Please ensure Javascript is enabled for purposes of website accessibility

New Mote aquarium construction goes vertical for fall 2024 opening

Mote Marine Laboratory and Aquarium executives are elated that the $132 million Science Education Aquarium project at Nathan Benderson Park has hit its vertical construction stage.

Mote executives say that now construction of the new aquarium has gone vertical, corporate sponsorships are a greater possibility.
Mote executives say that now construction of the new aquarium has gone vertical, corporate sponsorships are a greater possibility.
Photo by Jay Heater
  • East County
  • News
  • Share

Dan Bebak, vice president at Mote Marine Laboratory and Aquarium, stepped outside his construction trailer, and headed toward the construction site for the new Mote Science Education Aquarium that sits adjacent to Nathan Benderson Park in Sarasota.

As he drove toward the site, he continually looked up.

Yes, up.

Up is a celebratory word for Mote because it means its $130 million project (now a $132 million project) that was announced in February 2018 and broke ground in November 2020, has begun to make a visual impact on anyone who passes.

That's a massive impact considering more than 50 million vehicles pass the 11.76-acre parcel along Interstate 75 in a year.

Besides the busy workers on the ground level, two huge cranes are on site, moving around building materials set to go skyward. Columns and elevator shafts already have stretched toward the sky and in May, the huge Gulf of Mexico acrylic windows, that help form a tank that occupies both the first and second floors of the three-story, 110,000-square-foot building, will be placed.

Because that Gulf of Mexico exhibition tank is so massive, builders Willis Smith Construction and Whiting-Turner will have to place it before they can begin to construct the walls around it. That's when the vertical construction takes off.

Interest picks up

"Once you get vertical, (funding) picks up," said Michael Moore, special advisor to the office of the president at Mote. "Up to that point, you have to be a visionary. Now the public is feeling the vibe."

Moore said Mote has a commitment of $100 million toward the aquarium with "a couple" other large potential donors seriously considering to come on board.

But he said the vertical stage of any project often stimulates corporate sponsorships most.

"Corporate sponsorship is the last in," he said. "They want to get closer to get real. Now it's really happening."

Bebak began working at Mote in 1981 as an intern and was permanently hired in 1985, eventually working his way up the ladder to overseeing a $7 million annual budget and a staff of 70.

"It's great to actually walk out there," he said of the construction site. "And it's going to be nice to say, 'There's the Gulf of Mexico tank.'"

The two acrylic "windows" that make up the Gulf of Mexico exhibition tank weigh a combined 14 tons. That will be a sight in itself (although the acrylic will be covered by plywood) as those passing by will see the tank being constructed in May and June. The windows are being shipped from Reynolds Polymer Technology in Grand Junction, Colorado.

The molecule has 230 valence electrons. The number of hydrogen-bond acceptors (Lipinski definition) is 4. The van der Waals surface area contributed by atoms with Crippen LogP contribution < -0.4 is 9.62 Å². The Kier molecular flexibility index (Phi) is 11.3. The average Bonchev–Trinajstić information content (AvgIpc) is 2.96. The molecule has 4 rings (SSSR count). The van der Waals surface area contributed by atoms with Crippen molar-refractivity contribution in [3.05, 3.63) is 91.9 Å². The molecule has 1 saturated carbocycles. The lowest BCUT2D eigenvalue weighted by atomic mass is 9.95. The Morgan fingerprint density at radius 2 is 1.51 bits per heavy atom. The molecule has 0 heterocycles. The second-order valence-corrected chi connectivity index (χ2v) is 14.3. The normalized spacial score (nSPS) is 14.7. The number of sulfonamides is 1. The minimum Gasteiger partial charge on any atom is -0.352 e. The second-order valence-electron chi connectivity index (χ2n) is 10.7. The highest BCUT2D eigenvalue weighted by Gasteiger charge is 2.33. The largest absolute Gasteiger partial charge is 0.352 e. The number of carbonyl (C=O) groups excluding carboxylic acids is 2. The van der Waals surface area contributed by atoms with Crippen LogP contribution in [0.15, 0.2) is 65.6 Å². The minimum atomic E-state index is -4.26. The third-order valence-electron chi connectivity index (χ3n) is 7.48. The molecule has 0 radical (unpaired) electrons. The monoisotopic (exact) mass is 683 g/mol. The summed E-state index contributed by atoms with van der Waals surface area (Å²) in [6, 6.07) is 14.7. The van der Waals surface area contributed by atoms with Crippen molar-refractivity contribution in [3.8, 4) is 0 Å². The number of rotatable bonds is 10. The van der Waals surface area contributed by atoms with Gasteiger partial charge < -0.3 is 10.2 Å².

Then it's off to the races.

The new Mote Science Education Aquarium will include a Gulf of Mexico exhibition tank.
Courtesy rendering

As the project goes skyward, work on the second and third floors will be mostly complete before the first-story floor is completed. Bebak said heavy materials, such as the tanks, must be brought into the first floor, which would ruin the flooring.

While people think about vertical construction being from the ground up, Bebak noted the 368 pilings that have been put into place to support the construction are, indeed, vertical, with the pilings going 80 to 90 feet into the ground.

So far, Mote has spent about $30 million on site and below-the-ground construction.

Right on schedule

"We are on schedule and looking at the fall of 2024 to open," Bebak said. "Now that we are going vertical, we know what we have ahead of us. We will put the water in the tanks and get the fish in there. We will still be doing finishing work when we do that."

The tanks will be complete with wildlife months before the doors open to the public in fall 2024. The wildlife needs time to become acclimated. Mostly natural sea water will be used to fill the tanks.

"We will have a better idea of opening dates in a couple of months," Bebak said. "And you never know what the weather is going to do."

Half of the third level of the aquarium will be open air. That will give patrons an indoor-outdoor experience.

Moore said successful planning has allowed the project to stay mostly within its budget during a time of extreme inflation. The original $130 million price tag had some inflation figured into it, but Moore said Mote had been buying materials for more than three years and had been locking in prices.

"We are not seeing that escalation (in budget)," Moore said.

Bebak noted the construction project is highly specialized because almost every part of the aquarium has life support systems and specialized pumps, filters, plumbing, air conditioning and heating systems.

All the support systems, such as columns, must be extraordinarily strong. For instance, the Florida Waters Gallery tank on the third floor will hold 300,000 gallons of water.

"You need a lot more rebar," Bebak said.

All that has been taken into account.

"The project is moving," Bebak said. "Nothing is going to stop us, except some weather here and there."

Mote estimates the aquarium will draw 600,000 to 700,000 visitors in its first year.



Jay Heater

Jay Heater is the managing editor of the East County Observer. Overall, he has been in the business more than 41 years, 26 spent at the Contra Costa Times in the San Francisco Bay area as a sportswriter covering college football and basketball, boxing and horse racing.

Latest News